Asee peer logo

Classical Analysis Techniques Set The Stage For Mastery Of Computer Analysis Methods

Download Paper |

Conference

2004 Annual Conference

Location

Salt Lake City, Utah

Publication Date

June 20, 2004

Start Date

June 20, 2004

End Date

June 23, 2004

ISSN

2153-5965

Conference Session

Are Classical Solutions Outdated?

Page Count

18

Page Numbers

9.309.1 - 9.309.18

Permanent URL

https://peer.asee.org/13914

Download Count

219

Request a correction

Paper Authors

author page

Jammie Hoskin

author page

Brad Wambeke

author page

Ronald Welch

Download Paper |

Abstract
NOTE: The first page of text has been automatically extracted and included below in lieu of an abstract

Session 3515

Classical Analysis Techniques Set the Stage for Mastery of Computer Analysis Techniques

MAJ Brad Wambeke MAJ Jammie Hoskin COL Ronald W. Welch United States Military Academy

Abstract

This paper describes the successful use of classical analysis techniques by the ABET- accredited CE program at the U.S. Military Academy to assist students in unlocking the mysteries embedded in commercial structural analysis programs that are based on the Direct Stiffness Method. We believe that students must understand the basic assumptions inherent in the classical methods that subtly choreograph structural behavior before they can confidently and competently perform black box structural analyses. We find that students understand these assumptions best when they have an opportunity to work through each of the classical methods prior to attacking the Direct Stiffness Method by hand—aided by appropriate software to perform computations and matrix manipulations, and then by comparing the classical analysis results to commercially available structural analysis programs.

In our first Structural Analysis course at the U.S. Military Academy, students explore structural analysis through the use of both classical (Virtual Work, Slope Deflection, and Moment Distribution) and commercially available structural analysis programs. Each classical method highlights key basics of structural behavior and sets the stage for developing connectivity between the classical hand methods and today’s computer techniques. In our Advanced Structural Analysis course, students learn and apply the Direct Stiffness Method in three different blocks of instruction—Trusses, Beams, and Frames. In each block, we develop the direct stiffness formulation of the appropriate structural element, many times using a classical analysis technique to complete the structural element development, and then we have the students work through one or more problems involving the analysis of a relatively simple structure. In every case, the students analyze the same structure using classical and computer-based applications. The classical methods set the stage for walking through the Direct Stiffness Method inherent in most commercial analysis packages through the use of Excel spreadsheet software to perform matrix manipulations and MathCAD computational software to perform mathematical computations required as part of the Direct Stiffness Method. The results from the classical methods, manual direct stiffness analysis and commercial applications are compared to more fully provide connectivity between the techniques and inherent assumptions.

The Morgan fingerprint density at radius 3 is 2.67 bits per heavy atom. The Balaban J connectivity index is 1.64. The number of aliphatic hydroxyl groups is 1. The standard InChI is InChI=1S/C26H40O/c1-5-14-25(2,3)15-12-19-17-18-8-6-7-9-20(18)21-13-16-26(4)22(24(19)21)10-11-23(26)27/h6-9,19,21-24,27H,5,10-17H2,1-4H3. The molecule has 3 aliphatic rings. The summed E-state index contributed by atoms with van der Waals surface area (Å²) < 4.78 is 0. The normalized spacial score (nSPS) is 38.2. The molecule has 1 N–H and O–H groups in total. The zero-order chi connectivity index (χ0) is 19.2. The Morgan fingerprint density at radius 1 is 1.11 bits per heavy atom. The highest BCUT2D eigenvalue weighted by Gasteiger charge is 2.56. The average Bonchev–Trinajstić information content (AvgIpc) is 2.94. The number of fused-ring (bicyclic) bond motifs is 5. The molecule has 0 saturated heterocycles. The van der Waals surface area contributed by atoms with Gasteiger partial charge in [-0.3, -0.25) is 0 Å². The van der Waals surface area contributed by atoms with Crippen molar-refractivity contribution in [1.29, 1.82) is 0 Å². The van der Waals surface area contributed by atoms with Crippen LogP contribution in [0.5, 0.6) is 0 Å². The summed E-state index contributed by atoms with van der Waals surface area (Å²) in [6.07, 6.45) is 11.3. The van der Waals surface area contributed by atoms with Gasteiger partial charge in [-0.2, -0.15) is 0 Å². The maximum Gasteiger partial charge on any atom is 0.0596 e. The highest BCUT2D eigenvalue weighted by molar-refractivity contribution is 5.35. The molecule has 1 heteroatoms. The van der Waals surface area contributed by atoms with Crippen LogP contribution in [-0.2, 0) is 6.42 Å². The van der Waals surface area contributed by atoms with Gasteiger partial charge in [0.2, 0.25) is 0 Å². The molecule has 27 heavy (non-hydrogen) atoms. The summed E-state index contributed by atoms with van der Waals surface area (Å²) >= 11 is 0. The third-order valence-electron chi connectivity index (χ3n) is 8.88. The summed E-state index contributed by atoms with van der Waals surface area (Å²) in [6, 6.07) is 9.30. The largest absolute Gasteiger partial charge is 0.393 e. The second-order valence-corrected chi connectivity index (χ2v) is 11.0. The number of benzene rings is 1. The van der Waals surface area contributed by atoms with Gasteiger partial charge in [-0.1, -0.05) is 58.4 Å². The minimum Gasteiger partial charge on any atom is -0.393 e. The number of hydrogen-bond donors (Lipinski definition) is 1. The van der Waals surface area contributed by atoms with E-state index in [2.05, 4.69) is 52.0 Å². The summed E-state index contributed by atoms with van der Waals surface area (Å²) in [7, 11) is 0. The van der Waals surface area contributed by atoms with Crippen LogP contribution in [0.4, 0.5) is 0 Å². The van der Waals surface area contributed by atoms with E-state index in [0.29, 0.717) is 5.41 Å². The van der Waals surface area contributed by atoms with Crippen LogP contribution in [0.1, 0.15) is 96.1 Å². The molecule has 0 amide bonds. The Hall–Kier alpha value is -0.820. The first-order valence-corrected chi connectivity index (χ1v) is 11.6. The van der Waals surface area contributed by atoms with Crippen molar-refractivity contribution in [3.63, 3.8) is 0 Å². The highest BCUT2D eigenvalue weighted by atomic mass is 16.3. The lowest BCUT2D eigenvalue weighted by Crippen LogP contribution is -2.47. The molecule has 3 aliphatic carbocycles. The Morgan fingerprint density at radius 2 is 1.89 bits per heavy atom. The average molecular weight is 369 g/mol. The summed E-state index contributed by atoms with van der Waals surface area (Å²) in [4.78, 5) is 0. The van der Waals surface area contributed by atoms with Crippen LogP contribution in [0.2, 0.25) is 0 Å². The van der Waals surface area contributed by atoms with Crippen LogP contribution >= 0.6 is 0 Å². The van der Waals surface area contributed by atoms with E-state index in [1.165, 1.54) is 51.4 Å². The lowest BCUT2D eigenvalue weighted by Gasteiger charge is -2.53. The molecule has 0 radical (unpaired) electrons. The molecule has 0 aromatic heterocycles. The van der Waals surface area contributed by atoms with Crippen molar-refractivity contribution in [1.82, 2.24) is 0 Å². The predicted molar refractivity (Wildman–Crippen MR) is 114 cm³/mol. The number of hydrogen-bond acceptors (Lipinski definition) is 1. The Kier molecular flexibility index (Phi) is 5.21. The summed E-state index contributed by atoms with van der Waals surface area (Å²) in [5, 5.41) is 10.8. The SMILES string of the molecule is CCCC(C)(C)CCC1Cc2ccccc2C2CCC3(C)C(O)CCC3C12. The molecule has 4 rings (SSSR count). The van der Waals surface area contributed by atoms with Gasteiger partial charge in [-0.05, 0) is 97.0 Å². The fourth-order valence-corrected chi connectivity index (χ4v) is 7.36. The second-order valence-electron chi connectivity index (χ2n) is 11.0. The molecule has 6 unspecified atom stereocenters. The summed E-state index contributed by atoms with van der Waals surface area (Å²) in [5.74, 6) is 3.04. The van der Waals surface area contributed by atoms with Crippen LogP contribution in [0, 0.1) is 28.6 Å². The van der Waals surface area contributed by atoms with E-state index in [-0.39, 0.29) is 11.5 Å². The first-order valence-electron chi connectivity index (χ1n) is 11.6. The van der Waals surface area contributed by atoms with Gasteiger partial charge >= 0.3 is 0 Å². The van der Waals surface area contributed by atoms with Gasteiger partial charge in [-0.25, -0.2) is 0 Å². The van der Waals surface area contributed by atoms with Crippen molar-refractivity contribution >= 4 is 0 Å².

This paper describes the courses and the use of the classical methods to provide insight into the computer-based black box analysis packages. It also provides an example of a typical student homework problem as well as student assessment data demonstrating the

“Proceedings of the 2004 American Society for Engineering Education Annual Conference& Exposition Copyright © 2004, American Society for Engineering Education”

Hoskin, J., & Wambeke, B., & Welch, R. (2004, June), Classical Analysis Techniques Set The Stage For Mastery Of Computer Analysis Methods Paper presented at 2004 Annual Conference, Salt Lake City, Utah. https://peer.asee.org/13914

ASEE holds the copyright on this document. It may be read by the public free of charge. Authors may archive their work on personal websites or in institutional repositories with the following citation: © 2004 American Society for Engineering Education. Other scholars may excerpt or quote from these materials with the same citation. When excerpting or quoting from Conference Proceedings, authors should, in addition to noting the ASEE copyright, list all the original authors and their institutions and name the host city of the conference. - Last updated April 1, 2015